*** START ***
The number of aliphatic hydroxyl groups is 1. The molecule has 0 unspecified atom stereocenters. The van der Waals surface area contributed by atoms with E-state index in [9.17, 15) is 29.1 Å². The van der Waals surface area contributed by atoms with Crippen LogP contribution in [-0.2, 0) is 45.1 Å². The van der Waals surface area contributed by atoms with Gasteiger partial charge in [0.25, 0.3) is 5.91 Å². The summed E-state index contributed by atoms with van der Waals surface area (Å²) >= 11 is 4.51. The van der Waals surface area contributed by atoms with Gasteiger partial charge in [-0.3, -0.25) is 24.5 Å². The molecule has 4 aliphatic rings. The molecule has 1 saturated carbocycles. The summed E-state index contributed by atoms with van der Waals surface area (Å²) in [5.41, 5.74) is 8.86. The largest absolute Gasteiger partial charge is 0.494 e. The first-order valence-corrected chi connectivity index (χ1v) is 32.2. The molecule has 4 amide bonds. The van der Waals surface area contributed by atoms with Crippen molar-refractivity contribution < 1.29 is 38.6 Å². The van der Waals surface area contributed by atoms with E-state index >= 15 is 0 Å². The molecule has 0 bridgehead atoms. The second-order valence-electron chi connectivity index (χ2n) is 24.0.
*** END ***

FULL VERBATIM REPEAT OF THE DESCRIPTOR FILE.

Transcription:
The number of aliphatic hydroxyl groups is 1. The molecule has 0 unspecified atom stereocenters. The van der Waals surface area contributed by atoms with E-state index in [9.17, 15) is 29.1 Å². The van der Waals surface area contributed by atoms with Crippen LogP contribution in [-0.2, 0) is 45.1 Å². The van der Waals surface area contributed by atoms with Gasteiger partial charge in [0.25, 0.3) is 5.91 Å². The summed E-state index contributed by atoms with van der Waals surface area (Å²) >= 11 is 4.51. The van der Waals surface area contributed by atoms with Gasteiger partial charge in [-0.3, -0.25) is 24.5 Å². The molecule has 4 aliphatic rings. The molecule has 1 saturated carbocycles. The summed E-state index contributed by atoms with van der Waals surface area (Å²) in [5.41, 5.74) is 8.86. The largest absolute Gasteiger partial charge is 0.494 e. The first-order valence-corrected chi connectivity index (χ1v) is 32.2. The molecule has 4 amide bonds. The van der Waals surface area contributed by atoms with Crippen molar-refractivity contribution < 1.29 is 38.6 Å². The van der Waals surface area contributed by atoms with E-state index >= 15 is 0 Å². The molecule has 0 bridgehead atoms. The second-order valence-electron chi connectivity index (χ2n) is 24.0.